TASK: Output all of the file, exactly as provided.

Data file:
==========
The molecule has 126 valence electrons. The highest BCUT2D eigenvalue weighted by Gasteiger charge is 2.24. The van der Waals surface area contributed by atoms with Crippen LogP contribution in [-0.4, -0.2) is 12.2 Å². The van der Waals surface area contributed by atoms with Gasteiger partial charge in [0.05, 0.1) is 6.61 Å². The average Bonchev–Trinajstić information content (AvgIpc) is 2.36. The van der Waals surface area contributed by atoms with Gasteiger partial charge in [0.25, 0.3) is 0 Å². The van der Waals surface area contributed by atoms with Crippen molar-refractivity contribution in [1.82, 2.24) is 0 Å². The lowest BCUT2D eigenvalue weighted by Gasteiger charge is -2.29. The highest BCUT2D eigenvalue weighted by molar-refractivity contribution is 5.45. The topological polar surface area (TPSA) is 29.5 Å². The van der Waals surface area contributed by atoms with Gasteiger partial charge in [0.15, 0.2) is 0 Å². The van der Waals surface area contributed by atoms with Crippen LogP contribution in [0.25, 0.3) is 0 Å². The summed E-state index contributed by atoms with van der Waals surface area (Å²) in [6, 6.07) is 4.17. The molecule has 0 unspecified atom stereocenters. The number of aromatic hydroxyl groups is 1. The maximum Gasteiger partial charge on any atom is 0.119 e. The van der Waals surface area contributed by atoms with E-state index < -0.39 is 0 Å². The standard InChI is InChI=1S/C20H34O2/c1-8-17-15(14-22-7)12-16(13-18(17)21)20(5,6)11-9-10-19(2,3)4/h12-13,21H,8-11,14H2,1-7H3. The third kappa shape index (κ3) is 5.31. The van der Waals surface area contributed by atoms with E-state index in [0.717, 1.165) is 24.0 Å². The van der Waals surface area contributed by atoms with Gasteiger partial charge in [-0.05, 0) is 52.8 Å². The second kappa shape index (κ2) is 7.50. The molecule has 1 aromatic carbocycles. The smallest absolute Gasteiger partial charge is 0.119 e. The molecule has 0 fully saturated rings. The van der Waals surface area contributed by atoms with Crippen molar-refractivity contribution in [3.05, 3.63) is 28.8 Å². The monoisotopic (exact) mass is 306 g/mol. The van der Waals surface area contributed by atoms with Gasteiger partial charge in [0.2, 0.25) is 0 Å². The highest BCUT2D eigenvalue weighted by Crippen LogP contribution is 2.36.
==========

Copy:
The molecule has 126 valence electrons. The highest BCUT2D eigenvalue weighted by Gasteiger charge is 2.24. The van der Waals surface area contributed by atoms with Crippen LogP contribution in [-0.4, -0.2) is 12.2 Å². The van der Waals surface area contributed by atoms with Gasteiger partial charge in [0.05, 0.1) is 6.61 Å². The average Bonchev–Trinajstić information content (AvgIpc) is 2.36. The van der Waals surface area contributed by atoms with Gasteiger partial charge in [0.25, 0.3) is 0 Å². The van der Waals surface area contributed by atoms with Crippen molar-refractivity contribution in [1.82, 2.24) is 0 Å². The lowest BCUT2D eigenvalue weighted by Gasteiger charge is -2.29. The highest BCUT2D eigenvalue weighted by molar-refractivity contribution is 5.45. The topological polar surface area (TPSA) is 29.5 Å². The van der Waals surface area contributed by atoms with Gasteiger partial charge in [0.15, 0.2) is 0 Å². The van der Waals surface area contributed by atoms with Crippen LogP contribution in [0.25, 0.3) is 0 Å². The summed E-state index contributed by atoms with van der Waals surface area (Å²) in [6, 6.07) is 4.17. The molecule has 0 unspecified atom stereocenters. The number of aromatic hydroxyl groups is 1. The maximum Gasteiger partial charge on any atom is 0.119 e. The van der Waals surface area contributed by atoms with E-state index < -0.39 is 0 Å². The standard InChI is InChI=1S/C20H34O2/c1-8-17-15(14-22-7)12-16(13-18(17)21)20(5,6)11-9-10-19(2,3)4/h12-13,21H,8-11,14H2,1-7H3. The third kappa shape index (κ3) is 5.31. The van der Waals surface area contributed by atoms with E-state index in [0.717, 1.165) is 24.0 Å². The van der Waals surface area contributed by atoms with Gasteiger partial charge in [-0.05, 0) is 52.8 Å². The second kappa shape index (κ2) is 7.50. The molecule has 1 aromatic carbocycles. The smallest absolute Gasteiger partial charge is 0.119 e. The molecule has 0 fully saturated rings. The van der Waals surface area contributed by atoms with Crippen molar-refractivity contribution in [3.05, 3.63) is 28.8 Å². The monoisotopic (exact) mass is 306 g/mol. The van der Waals surface area contributed by atoms with Gasteiger partial charge in [0.2, 0.25) is 0 Å². The highest BCUT2D eigenvalue weighted by Crippen LogP contribution is 2.36.